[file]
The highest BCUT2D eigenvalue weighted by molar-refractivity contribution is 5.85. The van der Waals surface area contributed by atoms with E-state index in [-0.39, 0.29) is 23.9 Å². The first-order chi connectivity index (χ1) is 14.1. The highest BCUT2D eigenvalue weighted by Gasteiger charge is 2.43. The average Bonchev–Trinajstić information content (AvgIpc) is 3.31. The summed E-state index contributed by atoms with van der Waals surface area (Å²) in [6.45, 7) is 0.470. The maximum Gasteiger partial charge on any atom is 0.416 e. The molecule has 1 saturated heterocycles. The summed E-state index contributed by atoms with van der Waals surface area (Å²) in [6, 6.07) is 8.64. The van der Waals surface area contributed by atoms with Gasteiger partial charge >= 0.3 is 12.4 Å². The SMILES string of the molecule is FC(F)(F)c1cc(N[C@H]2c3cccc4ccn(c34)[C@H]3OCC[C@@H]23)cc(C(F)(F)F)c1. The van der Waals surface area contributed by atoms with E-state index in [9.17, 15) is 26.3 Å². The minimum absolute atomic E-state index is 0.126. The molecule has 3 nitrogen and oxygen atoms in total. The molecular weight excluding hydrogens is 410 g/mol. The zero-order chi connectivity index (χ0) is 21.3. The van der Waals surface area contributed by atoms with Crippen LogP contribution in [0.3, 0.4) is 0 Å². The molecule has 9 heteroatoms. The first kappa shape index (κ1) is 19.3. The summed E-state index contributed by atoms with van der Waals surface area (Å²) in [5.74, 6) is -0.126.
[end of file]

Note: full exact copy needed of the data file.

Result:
The highest BCUT2D eigenvalue weighted by molar-refractivity contribution is 5.85. The van der Waals surface area contributed by atoms with E-state index in [-0.39, 0.29) is 23.9 Å². The first-order chi connectivity index (χ1) is 14.1. The highest BCUT2D eigenvalue weighted by Gasteiger charge is 2.43. The average Bonchev–Trinajstić information content (AvgIpc) is 3.31. The summed E-state index contributed by atoms with van der Waals surface area (Å²) in [6.45, 7) is 0.470. The maximum Gasteiger partial charge on any atom is 0.416 e. The molecule has 1 saturated heterocycles. The summed E-state index contributed by atoms with van der Waals surface area (Å²) in [6, 6.07) is 8.64. The van der Waals surface area contributed by atoms with Gasteiger partial charge >= 0.3 is 12.4 Å². The SMILES string of the molecule is FC(F)(F)c1cc(N[C@H]2c3cccc4ccn(c34)[C@H]3OCC[C@@H]23)cc(C(F)(F)F)c1. The van der Waals surface area contributed by atoms with E-state index in [9.17, 15) is 26.3 Å². The minimum absolute atomic E-state index is 0.126. The molecule has 3 nitrogen and oxygen atoms in total. The molecular weight excluding hydrogens is 410 g/mol. The zero-order chi connectivity index (χ0) is 21.3. The van der Waals surface area contributed by atoms with Crippen LogP contribution in [0.3, 0.4) is 0 Å². The molecule has 9 heteroatoms. The first kappa shape index (κ1) is 19.3. The summed E-state index contributed by atoms with van der Waals surface area (Å²) in [5.74, 6) is -0.126.